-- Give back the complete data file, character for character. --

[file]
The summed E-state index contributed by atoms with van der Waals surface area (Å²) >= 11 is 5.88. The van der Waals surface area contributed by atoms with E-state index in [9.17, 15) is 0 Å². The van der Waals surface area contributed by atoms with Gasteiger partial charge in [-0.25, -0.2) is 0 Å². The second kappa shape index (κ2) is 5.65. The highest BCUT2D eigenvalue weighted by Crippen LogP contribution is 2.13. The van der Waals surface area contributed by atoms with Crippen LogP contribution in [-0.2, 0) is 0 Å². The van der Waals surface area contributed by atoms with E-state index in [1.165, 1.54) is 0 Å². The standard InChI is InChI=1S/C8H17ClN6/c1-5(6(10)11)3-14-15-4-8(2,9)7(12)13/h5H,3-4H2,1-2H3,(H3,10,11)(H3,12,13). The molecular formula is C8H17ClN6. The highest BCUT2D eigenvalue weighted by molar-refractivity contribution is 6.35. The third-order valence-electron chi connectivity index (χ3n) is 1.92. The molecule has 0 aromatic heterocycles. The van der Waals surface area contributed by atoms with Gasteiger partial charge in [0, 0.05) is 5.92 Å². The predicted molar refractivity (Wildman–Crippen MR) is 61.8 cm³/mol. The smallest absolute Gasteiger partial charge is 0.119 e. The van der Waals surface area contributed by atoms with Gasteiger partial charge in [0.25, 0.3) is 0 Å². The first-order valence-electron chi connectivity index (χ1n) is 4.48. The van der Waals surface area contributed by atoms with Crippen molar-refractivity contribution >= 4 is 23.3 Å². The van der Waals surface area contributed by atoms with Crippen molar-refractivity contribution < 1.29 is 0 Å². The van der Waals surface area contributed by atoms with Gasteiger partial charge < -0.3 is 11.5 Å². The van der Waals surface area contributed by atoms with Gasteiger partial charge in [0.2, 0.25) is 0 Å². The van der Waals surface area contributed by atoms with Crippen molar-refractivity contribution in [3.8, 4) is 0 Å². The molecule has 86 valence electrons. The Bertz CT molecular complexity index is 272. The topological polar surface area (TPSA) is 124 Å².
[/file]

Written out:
The summed E-state index contributed by atoms with van der Waals surface area (Å²) >= 11 is 5.88. The van der Waals surface area contributed by atoms with E-state index in [9.17, 15) is 0 Å². The van der Waals surface area contributed by atoms with Gasteiger partial charge in [-0.25, -0.2) is 0 Å². The second kappa shape index (κ2) is 5.65. The highest BCUT2D eigenvalue weighted by Crippen LogP contribution is 2.13. The van der Waals surface area contributed by atoms with Crippen LogP contribution in [-0.2, 0) is 0 Å². The van der Waals surface area contributed by atoms with E-state index in [1.165, 1.54) is 0 Å². The standard InChI is InChI=1S/C8H17ClN6/c1-5(6(10)11)3-14-15-4-8(2,9)7(12)13/h5H,3-4H2,1-2H3,(H3,10,11)(H3,12,13). The molecular formula is C8H17ClN6. The highest BCUT2D eigenvalue weighted by molar-refractivity contribution is 6.35. The third-order valence-electron chi connectivity index (χ3n) is 1.92. The molecule has 0 aromatic heterocycles. The van der Waals surface area contributed by atoms with Gasteiger partial charge in [0, 0.05) is 5.92 Å². The predicted molar refractivity (Wildman–Crippen MR) is 61.8 cm³/mol. The smallest absolute Gasteiger partial charge is 0.119 e. The van der Waals surface area contributed by atoms with Gasteiger partial charge in [0.25, 0.3) is 0 Å². The first-order valence-electron chi connectivity index (χ1n) is 4.48. The van der Waals surface area contributed by atoms with Crippen molar-refractivity contribution >= 4 is 23.3 Å². The van der Waals surface area contributed by atoms with Crippen molar-refractivity contribution < 1.29 is 0 Å². The van der Waals surface area contributed by atoms with Gasteiger partial charge < -0.3 is 11.5 Å². The van der Waals surface area contributed by atoms with Gasteiger partial charge in [0.2, 0.25) is 0 Å². The van der Waals surface area contributed by atoms with Crippen molar-refractivity contribution in [3.8, 4) is 0 Å². The molecule has 86 valence electrons. The Bertz CT molecular complexity index is 272. The topological polar surface area (TPSA) is 124 Å².